On Thursday Arthur and I were married for 15 years. One of the TAFES staff told us this milestone makes us senior people, though most uni-educated Tanzanians get married when they are much older than we were so maybe in our case the seniority does not quite align!
He also suggested we have a party. 8 years ago on our first wedding anniversary in Tanzania our language tutor asked us if we were going to have a party too. I remember being taken aback: in my individualistic culture a normal thing to do for a wedding anniversary is to go out to dinner with your partner, not invite the neighbourhood! Unless it was a big one or a recommitment ceremony, doing so might even seem self-indulgent. But in a collective culture like Tanzania, these things are to be shared and that makes sense because any growth or success you experience takes place in a context. Marriages are not only about the people in them but those who have contributed to them.
With this anniversary, over half of our married life has been spent in Tanzania. Our relationship has been nurtured on Tanzanian soil as we have eaten food from Tanzania, worn Tanzanian clothes, and slept on a mattress made in Tanzania having made sure we were safe from the Tanzanian mosquitoes, all while we have been working to listen to Tanzanians and wrap our heads around how they see the world.”
And yet, between us we have spoken English not Swahili, have worn Birkenstocks, celebrated milestones by eating cheese, and related to one another in decidedly un-Tanzanian ways as the young people who come to us for marriage advice remind us, curious about this different way of doing things.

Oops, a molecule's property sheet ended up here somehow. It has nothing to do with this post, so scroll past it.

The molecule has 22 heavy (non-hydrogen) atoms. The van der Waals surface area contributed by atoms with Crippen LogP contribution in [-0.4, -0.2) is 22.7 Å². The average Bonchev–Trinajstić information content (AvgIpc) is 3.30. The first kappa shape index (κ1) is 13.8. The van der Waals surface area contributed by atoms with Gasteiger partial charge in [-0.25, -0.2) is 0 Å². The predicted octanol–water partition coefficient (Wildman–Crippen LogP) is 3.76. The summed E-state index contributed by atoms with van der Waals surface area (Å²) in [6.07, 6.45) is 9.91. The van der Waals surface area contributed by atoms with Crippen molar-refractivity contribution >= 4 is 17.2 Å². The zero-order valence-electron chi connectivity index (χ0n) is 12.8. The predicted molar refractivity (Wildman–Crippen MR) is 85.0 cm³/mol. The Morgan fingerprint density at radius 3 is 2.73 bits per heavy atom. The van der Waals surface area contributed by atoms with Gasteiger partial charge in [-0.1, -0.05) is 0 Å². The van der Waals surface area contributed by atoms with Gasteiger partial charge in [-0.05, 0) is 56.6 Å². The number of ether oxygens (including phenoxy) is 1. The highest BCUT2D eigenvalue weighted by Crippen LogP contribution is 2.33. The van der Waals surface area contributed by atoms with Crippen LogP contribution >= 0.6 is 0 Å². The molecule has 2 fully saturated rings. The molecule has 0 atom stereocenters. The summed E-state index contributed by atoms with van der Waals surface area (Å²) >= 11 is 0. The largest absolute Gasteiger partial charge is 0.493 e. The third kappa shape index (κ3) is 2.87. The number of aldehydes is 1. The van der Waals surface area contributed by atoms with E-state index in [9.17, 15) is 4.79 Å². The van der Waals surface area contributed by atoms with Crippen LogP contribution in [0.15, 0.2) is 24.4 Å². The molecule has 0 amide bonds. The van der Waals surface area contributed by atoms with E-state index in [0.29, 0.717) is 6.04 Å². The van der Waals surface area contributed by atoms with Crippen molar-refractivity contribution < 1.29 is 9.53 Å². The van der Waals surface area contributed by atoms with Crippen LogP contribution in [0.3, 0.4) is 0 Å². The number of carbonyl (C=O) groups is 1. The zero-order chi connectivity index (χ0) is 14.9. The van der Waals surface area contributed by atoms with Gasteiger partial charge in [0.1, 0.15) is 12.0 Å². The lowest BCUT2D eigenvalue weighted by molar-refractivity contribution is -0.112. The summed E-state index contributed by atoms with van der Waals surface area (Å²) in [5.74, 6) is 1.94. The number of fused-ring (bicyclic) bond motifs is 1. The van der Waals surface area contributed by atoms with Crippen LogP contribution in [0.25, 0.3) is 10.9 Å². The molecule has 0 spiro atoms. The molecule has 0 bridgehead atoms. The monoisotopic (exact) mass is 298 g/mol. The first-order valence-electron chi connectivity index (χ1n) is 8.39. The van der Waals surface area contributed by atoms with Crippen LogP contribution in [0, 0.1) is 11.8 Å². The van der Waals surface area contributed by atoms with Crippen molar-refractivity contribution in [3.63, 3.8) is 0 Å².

Some of those things have been because of our cultural background and some of those things have just been who we are or who we have become. I hesitate to say that our marriage is Australian when marriage and models of marriage are highly contested in our passport country.
But we’re also not Tanzanian and even though we have spent more of our married life in Tanzania, our marriage is not Tanzanian either. Yet it is in Tanzania that our marriage has grown for the last 8 years, and likely grown in different ways and directions than it might have had we been in an Australian context. Even if our marriage is not Tanzanian, there’s little doubt that Tanzania has shaped our marriage in ways both tangible and intangible.
So it did feel appropriate to celebrate in a Tanzanian way and today we had a party. It was small because the covid situation in Tanzania is still uncertain. As we have our whole time in Tanzania, we had to allow others to both direct us and serve us. It’s so humbling. So were their words to us. (Tanzanian parties are mainly speeches.) We appreciated the chance to reflect on our marriage and to sing each other’s praises in public. Mostly, it was an opportunity to give thanks to God for 15 years of growing together in the soil where he’s planted us.
Categories: Written by Tamie
Tamie Davis is an Aussie living in Tanzania, writing at meetjesusatuni.com.